For many people, Halloween means dressing up in costumes, going trick-or-treating, eating candy, and visiting haunted houses. It’s been something most Americans celebrate every year since they were children. But what significance does Halloween have in our culture?
The origins of Halloween date back to the Celts in the Iron Age, circa 800-600 BC. The Celts celebrated Samhain, a Gaelic festival marking the end of the harvest season. On this day, the Celts believed that the spirits of the dead returned to earth. People lit bonfires, made sacrifices to the gods, and wore costumes to keep away bad luck.
When the Roman influence reached the Celtic lands in the 9th century, the festival traditions of Samhain blended with the traditions of the Roman festivals Pomona, which celebrated the apple harvest, Parentalia and Feralia, festivals of the dead. One of the major influences on Samhain was All Saints’ Day, a holiday celebrated by the Roman Catholic Church on November 1st, honoring saints and the recently departed.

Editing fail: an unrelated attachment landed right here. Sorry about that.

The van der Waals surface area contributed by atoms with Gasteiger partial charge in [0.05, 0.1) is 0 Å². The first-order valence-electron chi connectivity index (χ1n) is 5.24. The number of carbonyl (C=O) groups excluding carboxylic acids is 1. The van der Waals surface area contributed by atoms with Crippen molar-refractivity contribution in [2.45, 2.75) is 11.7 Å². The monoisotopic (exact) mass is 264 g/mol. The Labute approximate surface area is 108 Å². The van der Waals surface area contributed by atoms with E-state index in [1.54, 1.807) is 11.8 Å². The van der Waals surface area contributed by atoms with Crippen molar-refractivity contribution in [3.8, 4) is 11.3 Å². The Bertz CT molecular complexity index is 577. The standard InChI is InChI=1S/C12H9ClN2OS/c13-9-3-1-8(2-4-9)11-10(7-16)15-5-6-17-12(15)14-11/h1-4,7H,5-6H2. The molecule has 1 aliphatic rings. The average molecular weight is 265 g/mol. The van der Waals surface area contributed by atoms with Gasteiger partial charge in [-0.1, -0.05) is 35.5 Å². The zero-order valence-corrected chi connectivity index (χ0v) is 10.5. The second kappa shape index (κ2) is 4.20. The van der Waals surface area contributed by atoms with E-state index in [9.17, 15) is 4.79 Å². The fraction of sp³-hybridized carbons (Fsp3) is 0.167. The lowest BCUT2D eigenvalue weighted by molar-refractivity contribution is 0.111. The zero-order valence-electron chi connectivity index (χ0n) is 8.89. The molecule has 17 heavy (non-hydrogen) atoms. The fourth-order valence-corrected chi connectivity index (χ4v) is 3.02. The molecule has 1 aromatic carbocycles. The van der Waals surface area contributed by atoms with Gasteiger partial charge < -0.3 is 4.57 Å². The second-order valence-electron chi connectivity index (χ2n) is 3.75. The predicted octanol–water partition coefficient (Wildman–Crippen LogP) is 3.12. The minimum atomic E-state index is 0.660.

Though Halloween was celebrated in colonial New England, it wasn’t very big until the mid-19th century, when the Irish immigrants came, because the Protestant presence in colonial America had strict religious beliefs. They brought a blend of Samhain, Pomona, and pagan traditions to the Halloween culture. Before the Irish came, Halloween was already developing its own distinct roots as an American holiday through the blending with Native American harvest celebrations. After the influx of Irish immigrants fleeing the potato famine in Ireland, Halloween began to shift from a superstitious holiday to a festive, more light-hearted celebration.